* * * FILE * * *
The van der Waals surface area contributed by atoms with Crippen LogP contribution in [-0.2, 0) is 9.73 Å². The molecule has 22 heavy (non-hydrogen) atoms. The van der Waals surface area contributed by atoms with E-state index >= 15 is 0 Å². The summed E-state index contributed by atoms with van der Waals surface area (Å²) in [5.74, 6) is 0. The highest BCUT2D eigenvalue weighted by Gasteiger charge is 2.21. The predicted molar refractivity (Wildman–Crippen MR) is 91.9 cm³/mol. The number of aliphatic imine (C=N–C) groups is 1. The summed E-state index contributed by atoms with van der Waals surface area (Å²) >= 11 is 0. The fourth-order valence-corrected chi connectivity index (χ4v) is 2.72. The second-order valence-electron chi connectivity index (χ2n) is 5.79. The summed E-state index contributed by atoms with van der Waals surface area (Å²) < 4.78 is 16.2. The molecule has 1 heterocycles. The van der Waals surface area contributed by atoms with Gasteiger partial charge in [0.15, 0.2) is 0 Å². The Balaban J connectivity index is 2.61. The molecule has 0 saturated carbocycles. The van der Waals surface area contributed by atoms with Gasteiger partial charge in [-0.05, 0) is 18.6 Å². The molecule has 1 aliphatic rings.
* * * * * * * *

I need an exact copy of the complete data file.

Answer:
The van der Waals surface area contributed by atoms with Crippen LogP contribution in [-0.2, 0) is 9.73 Å². The molecule has 22 heavy (non-hydrogen) atoms. The van der Waals surface area contributed by atoms with E-state index >= 15 is 0 Å². The summed E-state index contributed by atoms with van der Waals surface area (Å²) in [5.74, 6) is 0. The highest BCUT2D eigenvalue weighted by Gasteiger charge is 2.21. The predicted molar refractivity (Wildman–Crippen MR) is 91.9 cm³/mol. The number of aliphatic imine (C=N–C) groups is 1. The summed E-state index contributed by atoms with van der Waals surface area (Å²) >= 11 is 0. The fourth-order valence-corrected chi connectivity index (χ4v) is 2.72. The second-order valence-electron chi connectivity index (χ2n) is 5.79. The summed E-state index contributed by atoms with van der Waals surface area (Å²) < 4.78 is 16.2. The molecule has 1 heterocycles. The van der Waals surface area contributed by atoms with Gasteiger partial charge in [0.15, 0.2) is 0 Å². The Balaban J connectivity index is 2.61. The molecule has 0 saturated carbocycles. The van der Waals surface area contributed by atoms with Gasteiger partial charge in [-0.05, 0) is 18.6 Å². The molecule has 1 aliphatic rings.